A boron concentration of >10 μg 10B/g tumour tissue was found in all human cell lines studied. For the two glioma cell lines, the results extend differences between the two although originating from the same human tumour material. Since fibroblasts and monocytoid cells, here used to represent normal cells, accumulated boron at a clinically relevant amount one may have to consider the role of these cells in/at the tumour site during treatment. Regarding results for the human synovial sarcoma cells, further investigations may state the potential of BNCT as a treatment modality and explore the possibilities of a directed delivery of boron-containing substances to receptors specifically expressed in this malignancy.

PDGF-AA-based dextran conjugates, preferentially 10 kDa dextran conjugates, showed in vitro properties that were superior to radiolabelled unconjugated PDGF-AA. A prolonged retention time was observed for the conjugates. Radiolabelled PDGF-AA was mainly determined to be located intracellular but the localisation, internalised or membrane-associated, of radiolabelled conjugates seemed to be dependent on the composition of the conjugate. It is of interest to explore the potential of dextran conjugates carrying toxic substances for therapeutic purpose.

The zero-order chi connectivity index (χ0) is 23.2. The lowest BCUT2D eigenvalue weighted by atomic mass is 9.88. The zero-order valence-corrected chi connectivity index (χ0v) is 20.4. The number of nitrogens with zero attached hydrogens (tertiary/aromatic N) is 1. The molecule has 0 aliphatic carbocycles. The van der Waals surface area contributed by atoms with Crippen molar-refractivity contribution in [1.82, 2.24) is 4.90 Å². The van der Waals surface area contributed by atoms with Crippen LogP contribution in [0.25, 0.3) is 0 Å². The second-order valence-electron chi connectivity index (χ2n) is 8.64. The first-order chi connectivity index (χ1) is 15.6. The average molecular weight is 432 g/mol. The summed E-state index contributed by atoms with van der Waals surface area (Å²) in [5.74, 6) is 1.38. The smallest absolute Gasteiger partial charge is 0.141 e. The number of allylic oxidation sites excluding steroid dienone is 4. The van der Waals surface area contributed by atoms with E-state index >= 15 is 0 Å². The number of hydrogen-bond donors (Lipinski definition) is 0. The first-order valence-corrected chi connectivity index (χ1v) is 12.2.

Place, publisher, year, edition, pages
Linköping: Linköping University Electronic Press, 2009. 80 p.
Series
Linköping University Medical Dissertations, ISSN 0345-0082 ; 1118
National Category
Medical and Health Sciences
Identifiers
urn:nbn:se:liu:diva-18471 (URN)978-91-7393-649-1 (ISBN)
Public defence
2009-06-04, Aulan, Hälsans Hus, Campus US, Linköpings Universitet, Linköping, 09:00 (English)
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Available from: 2009-05-28 Created: 2009-05-28 Last updated: 2009-06-22Bibliographically approved

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Dahlström Wester, MariaLindström, PeterWasteson, AkeLindström, Annelie

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Cell BiologyFaculty of Health SciencesDepartment of Physics, Chemistry and BiologyThe Institute of Technology